NASA declined to release the NESC report, citing proprietary company data included in it. However, Steitz did provide the names of the 15 organizations it covers. They include the three companies with ALASA systems concepts contracts as well as SWORDS’s KT Engineering. Also included are several companies developing suborbital vehicles with an eye towards later orbital systems, including Armadillo Aerospace, Interorbital Systems, Whittinghill Aerospace, and XCOR Aerospace. The rest are a mix of companies that are working on, or have expressed an interest in, small launch vehicles: Exquadrum, Garvey Spacecraft Corporation, Microcosm, Rocketlab New Zealand, Space Propulsion Group, and Ventions. The study also included one largely government program: the Super Strypi vehicle proposed by the Operationally Response Space (ORS) Office and Sandia National Laboratory.

Another factor in NASA’s decision, said Steitz, was a request for information (RFI) about the competition released by NASA in August. The RFI sought information from both potential competitors in the challenge as well as prospective customers of the vehicles that would be developed for it. In the RFI, NASA suggested it was looking at alternative models for the competition, including one where the prize would go to the team that launched the most payloads of ten kilograms or less in one year, and another where the prize focused instead on the development of key launch vehicle components, such as avionics, instead of a full-fledged vehicle.

Steitz said the RFI responses, also not released by NASA, confirmed the NESC conclusion that there were not enough viable competitors for the competition. “Response to the request for information indicated a community that was not prepared to develop a complete launch system in response to the NSL [Nano-Satellite Launch] challenge,” he said.

Luney said last week that Space Florida neither had been involved in, nor was even aware of, the NESC study, but knew the RFI was holding up the competition. “Space Florida was aware that NASA was reevaluating the NanoSat Launch Challenge in light of the responses to the RFI,” he said. “NASA’s delay in approving the revised rules for the Challenge and the RFI indicated that there was a debate going on within NASA about the Challenge.”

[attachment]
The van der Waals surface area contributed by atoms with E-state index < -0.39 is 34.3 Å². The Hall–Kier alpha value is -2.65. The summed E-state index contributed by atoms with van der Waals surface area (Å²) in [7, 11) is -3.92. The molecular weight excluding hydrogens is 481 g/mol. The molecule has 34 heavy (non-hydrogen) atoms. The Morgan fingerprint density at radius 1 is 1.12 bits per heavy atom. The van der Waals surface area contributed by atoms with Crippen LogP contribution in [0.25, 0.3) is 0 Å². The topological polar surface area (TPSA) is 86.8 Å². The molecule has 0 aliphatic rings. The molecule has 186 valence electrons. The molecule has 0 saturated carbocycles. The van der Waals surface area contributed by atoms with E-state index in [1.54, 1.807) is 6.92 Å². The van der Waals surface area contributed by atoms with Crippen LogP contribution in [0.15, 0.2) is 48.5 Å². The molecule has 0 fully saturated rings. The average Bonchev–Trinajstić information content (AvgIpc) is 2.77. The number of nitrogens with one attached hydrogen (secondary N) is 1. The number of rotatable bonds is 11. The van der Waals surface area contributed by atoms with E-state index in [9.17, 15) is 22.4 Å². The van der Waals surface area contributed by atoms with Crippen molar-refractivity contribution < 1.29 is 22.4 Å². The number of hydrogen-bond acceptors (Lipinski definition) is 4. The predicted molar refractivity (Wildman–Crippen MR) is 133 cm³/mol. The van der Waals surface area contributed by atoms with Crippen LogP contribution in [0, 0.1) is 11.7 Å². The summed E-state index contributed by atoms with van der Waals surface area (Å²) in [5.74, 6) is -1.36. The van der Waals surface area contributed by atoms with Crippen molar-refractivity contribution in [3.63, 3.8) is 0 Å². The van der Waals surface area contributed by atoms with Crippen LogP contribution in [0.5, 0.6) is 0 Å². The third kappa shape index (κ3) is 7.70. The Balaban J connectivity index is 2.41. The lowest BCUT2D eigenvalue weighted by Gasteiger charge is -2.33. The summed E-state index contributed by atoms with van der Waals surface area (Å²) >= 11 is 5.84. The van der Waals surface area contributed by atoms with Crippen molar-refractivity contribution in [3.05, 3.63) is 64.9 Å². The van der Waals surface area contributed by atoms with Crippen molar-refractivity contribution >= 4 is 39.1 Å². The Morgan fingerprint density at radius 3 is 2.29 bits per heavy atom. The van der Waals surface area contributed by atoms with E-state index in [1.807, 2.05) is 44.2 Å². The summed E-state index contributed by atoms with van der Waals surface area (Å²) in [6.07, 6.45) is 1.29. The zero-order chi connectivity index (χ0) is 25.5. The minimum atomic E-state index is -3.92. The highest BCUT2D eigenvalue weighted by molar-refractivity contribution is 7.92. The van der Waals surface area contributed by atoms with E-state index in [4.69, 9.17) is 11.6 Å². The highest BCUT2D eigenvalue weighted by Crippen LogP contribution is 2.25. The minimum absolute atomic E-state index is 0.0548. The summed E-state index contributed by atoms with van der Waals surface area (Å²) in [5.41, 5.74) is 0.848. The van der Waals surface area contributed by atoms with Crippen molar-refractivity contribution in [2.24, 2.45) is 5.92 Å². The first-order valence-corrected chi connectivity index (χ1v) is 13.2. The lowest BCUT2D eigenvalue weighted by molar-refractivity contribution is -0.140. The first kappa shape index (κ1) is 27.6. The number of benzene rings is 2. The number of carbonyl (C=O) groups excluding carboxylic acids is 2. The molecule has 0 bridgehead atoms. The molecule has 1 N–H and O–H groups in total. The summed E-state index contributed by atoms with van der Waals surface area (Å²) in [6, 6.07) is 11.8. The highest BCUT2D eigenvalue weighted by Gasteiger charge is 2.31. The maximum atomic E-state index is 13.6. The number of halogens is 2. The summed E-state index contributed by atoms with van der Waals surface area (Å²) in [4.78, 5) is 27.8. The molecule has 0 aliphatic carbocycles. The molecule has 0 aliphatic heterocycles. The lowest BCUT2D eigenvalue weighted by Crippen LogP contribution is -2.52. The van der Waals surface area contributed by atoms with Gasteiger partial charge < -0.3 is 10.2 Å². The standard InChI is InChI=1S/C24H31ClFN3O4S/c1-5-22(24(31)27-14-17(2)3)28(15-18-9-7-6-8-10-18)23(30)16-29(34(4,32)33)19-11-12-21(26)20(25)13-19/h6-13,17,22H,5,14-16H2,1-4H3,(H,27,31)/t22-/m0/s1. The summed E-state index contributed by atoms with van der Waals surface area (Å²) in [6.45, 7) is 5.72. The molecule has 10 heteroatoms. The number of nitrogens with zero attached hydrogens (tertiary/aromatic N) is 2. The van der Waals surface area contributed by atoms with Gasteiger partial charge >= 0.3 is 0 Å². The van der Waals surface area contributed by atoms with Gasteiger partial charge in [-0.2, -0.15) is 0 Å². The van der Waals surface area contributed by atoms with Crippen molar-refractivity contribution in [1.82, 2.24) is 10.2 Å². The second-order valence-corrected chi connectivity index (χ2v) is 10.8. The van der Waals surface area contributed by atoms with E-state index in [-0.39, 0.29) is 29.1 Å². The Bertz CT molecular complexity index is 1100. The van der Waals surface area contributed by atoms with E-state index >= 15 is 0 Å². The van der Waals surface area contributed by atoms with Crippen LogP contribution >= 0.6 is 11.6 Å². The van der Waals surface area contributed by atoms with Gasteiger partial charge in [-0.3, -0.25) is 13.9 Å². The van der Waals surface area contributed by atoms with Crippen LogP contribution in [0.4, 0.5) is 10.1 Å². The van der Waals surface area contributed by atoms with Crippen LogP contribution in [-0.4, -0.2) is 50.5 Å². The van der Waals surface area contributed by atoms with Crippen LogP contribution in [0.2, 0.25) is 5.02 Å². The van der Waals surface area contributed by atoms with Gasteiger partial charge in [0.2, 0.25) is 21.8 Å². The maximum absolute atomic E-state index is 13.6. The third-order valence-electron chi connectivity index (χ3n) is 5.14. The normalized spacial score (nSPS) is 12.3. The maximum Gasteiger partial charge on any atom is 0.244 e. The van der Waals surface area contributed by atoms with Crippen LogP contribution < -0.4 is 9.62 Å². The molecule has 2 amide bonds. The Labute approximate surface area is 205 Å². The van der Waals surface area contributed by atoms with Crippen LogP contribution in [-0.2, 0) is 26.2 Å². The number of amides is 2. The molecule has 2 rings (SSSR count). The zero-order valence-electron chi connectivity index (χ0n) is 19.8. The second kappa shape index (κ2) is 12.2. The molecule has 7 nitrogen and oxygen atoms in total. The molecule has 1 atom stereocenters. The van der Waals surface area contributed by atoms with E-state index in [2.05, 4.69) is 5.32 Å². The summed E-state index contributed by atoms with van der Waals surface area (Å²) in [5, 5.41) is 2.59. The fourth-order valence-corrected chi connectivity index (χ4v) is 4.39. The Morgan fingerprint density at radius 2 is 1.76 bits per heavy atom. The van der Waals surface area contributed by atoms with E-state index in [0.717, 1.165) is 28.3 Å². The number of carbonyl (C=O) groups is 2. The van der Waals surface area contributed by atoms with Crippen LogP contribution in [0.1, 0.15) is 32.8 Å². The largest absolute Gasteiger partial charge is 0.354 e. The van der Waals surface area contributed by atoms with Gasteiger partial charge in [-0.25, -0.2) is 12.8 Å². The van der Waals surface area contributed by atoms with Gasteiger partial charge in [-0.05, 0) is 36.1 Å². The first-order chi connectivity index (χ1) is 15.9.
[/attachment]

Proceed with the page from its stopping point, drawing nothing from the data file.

While Luney expressed frustration with NASA’s decision and the lack of communication during the progress—they had no warning that NASA was thinking of cancelling the competition prior to receiving the formal notice—Steitz said NASA’s decision had nothing to do with Space Florida’s performance running the competition. “Space Florida has been an excellent partner during the formulation and study of the challenge,” Steitz said. “We hope to work with Space Florida in the future on other partnering opportunities.”

“If Space Florida has a new source of prize money for the competition, Space Florida will seriously consider a request to continue the competition,” Luney said.

NASA’s decision to cancel the Nano-Satellite Launch Challenge was met with dismay by many in the relatively small community of vehicle developers and rocketry enthusiasts, who had heard rumors for weeks that the competition was in jeopardy. Some took issue with NASA’s logic that there wasn’t a sufficient experience base in industry for the competition to succeed, noting that a previous NASA competition, the Lunar Lander Challenge (LLC), was a success even though industry had limited experience in building vertical takeoff and landing vehicles when the competition started.

Among those disappointed with NASA’s decision was one person whose organization not included in the NESC report. Paul Breed created Unreasonable Rocket several years ago to compete in the LLC, flying vehicles in the competition but missing out on the prize money. Recently he announced plans to try and develop a nanosat launcher, pitching the proposal at the NewSpace Business Plan competition during the NewSpace 2012 conference in July. In October, he posted his business plan on his website prior to an appearance on The Space Show.

In an email interview, Breed said he was surprised that NASA canceled the competition, which he thought, in its original form, was ideal. “For the initial set of rules I though the prize and rules were almost perfect,” he said.

Without the competition, Breed said he’s thinking of revising his plan for a nanosat launcher by going even smaller. “Now I’m thinking that it’s a 50-gram payload where the main vehicle CPU runs the show. Maybe a simple low-res camera or maybe just a simple radio transponder,” he said.

In Luney’s initial message announcing the cancellation of the competition, he appeared to leave the door open to reviving it as a non-NASA affair. “Without the prize funds provided by NASA, Space Florida is unable go forward with the NanoSat Launch Challenge at this time. We are considering other options,” he wrote. He later confirmed that to be the case, if someone else provided the prize purse. “If Space Florida has a new source of prize money for the competition, Space Florida will seriously consider a request to continue the competition,” he said.

Steitz also said that NASA might develop a new nanosat launch competition down the road. NASA’s Space Technology Program, he said, “will continue to monitor and support the development of nanosat launchers and will revisit a NSL Challenge concept if needs and opportunities emerge.”